##JSFoo 2016: Theme
We are inviting full talks (40 mins), crisp talks (15 mins + 5 mins Q&A), and 3-6 hour long (hands-on) workshops from practitioners on the overall theme of speed and performance, including the following topics:
- Architecting for performance – case studies on how you got faster response times
- Best practices: debugging and profiling on the web, measuring performance
- Handling large volumes of data in the browser
- Building and deploying web apps eg webpack, travis
- Modern web technology: Angular 2, React
- Progressive Web Apps
- JS off the web – raspberry pi, IoT
- The cutting edge: elm
Every proposal MUST be accompanied by:
- A three minute preview video where the proposer gives an elevator pitch about the talk.
- Detailed outline of the talk – either in the form of draft slides, mind map and/or textual description.
- If you are proposing to speak on a topic where the code is not open-sourced yet, the editorial panel will consider your proposal only if the code is made open-source at least three weeks before the conference.
Without the above information, your proposal will not be considered for review.
If you are submitting a Workshop Proposal, you must clearly state:
- Background knowledge that participants must possess in order to attend your workshop.
- Details and links to software / packages which participants must install before coming to the workshop.
- Laptop configuration.
- Links to background reading material and GitHub repos.
- Duration of the workshop.
- Maximum number of participants who can attend your workshop.
- Instructor’s past experience with conducting workshops.
There is only one speaker per session. Workshops can have two or more instructors.
Entry is free for selected speakers.
Due to budgetary constraints, we prefer speakers closer to home. But if we think you stand out, we’ll provide a grant to cover part of your travel and accommodation to Bangalore. Grants are limited and are made available to speakers delivering full sessions (40 minutes or longer) only.
HasGeek believes in open source as the binding force of our community. If you are describing a codebase for developers to work with, we’d like for it to be available under a permissive open source licence. If your software is commercially licensed or available under a combination of commercial and restrictive open source licences (such as the various forms of the GPL), please consider picking up a sponsorship. We recognise that there are valid reasons for commercial licensing, but ask that you support us in return for giving you an audience. Your session will be marked on the schedule as a sponsored session.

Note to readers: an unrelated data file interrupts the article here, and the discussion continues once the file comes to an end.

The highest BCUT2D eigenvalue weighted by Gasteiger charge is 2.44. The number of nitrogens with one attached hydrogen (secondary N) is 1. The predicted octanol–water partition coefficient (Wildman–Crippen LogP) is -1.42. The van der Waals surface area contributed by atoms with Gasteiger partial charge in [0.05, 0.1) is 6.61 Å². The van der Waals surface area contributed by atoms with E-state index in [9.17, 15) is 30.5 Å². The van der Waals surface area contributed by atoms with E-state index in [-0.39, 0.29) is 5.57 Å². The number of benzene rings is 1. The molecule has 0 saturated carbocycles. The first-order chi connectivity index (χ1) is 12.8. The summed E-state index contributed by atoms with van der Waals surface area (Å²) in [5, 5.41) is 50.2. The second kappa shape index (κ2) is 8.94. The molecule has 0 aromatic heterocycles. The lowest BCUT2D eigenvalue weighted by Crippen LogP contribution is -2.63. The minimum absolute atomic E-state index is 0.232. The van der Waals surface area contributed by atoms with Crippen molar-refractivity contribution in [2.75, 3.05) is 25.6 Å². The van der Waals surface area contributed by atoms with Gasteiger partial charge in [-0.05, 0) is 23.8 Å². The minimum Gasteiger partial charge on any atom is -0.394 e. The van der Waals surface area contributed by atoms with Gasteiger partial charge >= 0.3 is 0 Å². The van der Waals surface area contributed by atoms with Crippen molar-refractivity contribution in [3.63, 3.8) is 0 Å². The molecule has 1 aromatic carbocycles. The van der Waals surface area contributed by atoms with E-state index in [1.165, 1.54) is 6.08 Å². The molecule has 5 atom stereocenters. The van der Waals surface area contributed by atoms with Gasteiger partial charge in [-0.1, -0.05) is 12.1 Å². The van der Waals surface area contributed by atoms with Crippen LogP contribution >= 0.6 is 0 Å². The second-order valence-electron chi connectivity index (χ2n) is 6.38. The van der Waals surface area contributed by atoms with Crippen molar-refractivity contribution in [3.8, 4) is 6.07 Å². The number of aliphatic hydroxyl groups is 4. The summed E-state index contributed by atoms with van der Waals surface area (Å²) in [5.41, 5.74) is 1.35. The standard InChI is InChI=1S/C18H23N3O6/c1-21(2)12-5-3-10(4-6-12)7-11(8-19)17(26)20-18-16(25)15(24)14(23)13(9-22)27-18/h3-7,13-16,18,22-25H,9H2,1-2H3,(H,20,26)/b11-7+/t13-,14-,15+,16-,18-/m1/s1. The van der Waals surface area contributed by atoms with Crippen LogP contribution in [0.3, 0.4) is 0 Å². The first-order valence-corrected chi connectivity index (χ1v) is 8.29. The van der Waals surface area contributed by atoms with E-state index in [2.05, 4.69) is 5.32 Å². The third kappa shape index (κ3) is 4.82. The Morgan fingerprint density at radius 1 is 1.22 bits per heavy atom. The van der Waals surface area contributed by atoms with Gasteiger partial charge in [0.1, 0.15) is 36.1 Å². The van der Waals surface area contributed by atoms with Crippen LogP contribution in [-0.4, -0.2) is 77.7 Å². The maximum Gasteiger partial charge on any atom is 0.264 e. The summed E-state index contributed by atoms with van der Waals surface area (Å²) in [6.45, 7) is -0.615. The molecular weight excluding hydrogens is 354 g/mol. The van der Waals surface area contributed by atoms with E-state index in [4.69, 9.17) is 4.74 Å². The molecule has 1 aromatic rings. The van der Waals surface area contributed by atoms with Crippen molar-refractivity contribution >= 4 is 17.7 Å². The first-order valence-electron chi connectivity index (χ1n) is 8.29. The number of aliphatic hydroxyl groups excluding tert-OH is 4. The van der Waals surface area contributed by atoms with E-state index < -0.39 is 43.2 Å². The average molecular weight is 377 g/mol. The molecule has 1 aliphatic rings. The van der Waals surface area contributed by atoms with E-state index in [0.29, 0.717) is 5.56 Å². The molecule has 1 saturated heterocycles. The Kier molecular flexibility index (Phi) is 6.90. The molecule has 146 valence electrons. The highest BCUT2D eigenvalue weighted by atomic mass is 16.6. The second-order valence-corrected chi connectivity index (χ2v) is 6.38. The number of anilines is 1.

Deadline for submitting proposals: 29 August 2015
Conference dates: 15-16 September
JSFoo will be held at the MLR Convention Centre, J P Nagar.
For more information about speaking proposals, tickets and sponsorships, contact firstname.lastname@example.org or call +91-7676332020.
Modeling domains with Elm - a case study in animation
The Elm Architecture (TEA) is widely talked and written about as a scalable way to approach web UI development. Yet, for many it isn’t clear about how to think about and model domains within the architectural “constraint” posed by TEA. This talk will dive deep into animations in user interfaces as an example of how to approach such “effectful” domains in Elm. We’ll take a look into well known models of animation deployed on mobile devices and in browsers and single step through building a model for working with general purpose animations in Elm. The ideas and approach outlined are expected to be portable into other domains too. The process presented will also illustrate using the Elm compiler as an interactive peer to arrive at a domain model as opposed to “just a code translation tool”. Will feature demos, of course.
- A brief introduction to Elm and “The Elm Architecture”. (v0.17)
- Component composition in Elm and typical usage.
- Effectful domains that feel hard and how v0.17 addresses some of these difficulties. This is inspired by the “Tackling the awkward squad” work in Haskell.
- Intro to animations in interactive systems
1. Fixed animations
2. Traditional reactive approach (Fran)
3. Interruptible and retargetable animations
4. The Core Animation model
5. Physics based animations
- Systematic decomposition of an Elm application.
- Modeling various types of animations in Elm. Note that I won’t be talking about a layer atop SVG or CSS animations, but about elm code that determines the appearance and behaviour of an interface at every time step - i.e. the level where a developer has full control.
1. Basic model of physics based animations
2. Effects and application state transitions
- Incorporating sophisticated animations in Elm applications.
- Performance roundup.
- Summary, code pointers, etc.
A basic grasp of Elm would give a leg up. Will try and make it accessible to a wide audience of programmers.
Currently heads engineering at Pramati Technologies, Chennai. Has been an Elm user and evangelist for a long time. Created elm-anima to illustrate how to think about animations in Elm and used it in internal and client applications - desktop and mobile. Fan of “doing it all in Elm” - from layout to styling to animations. Part of the Elm v0.17 pre-release group.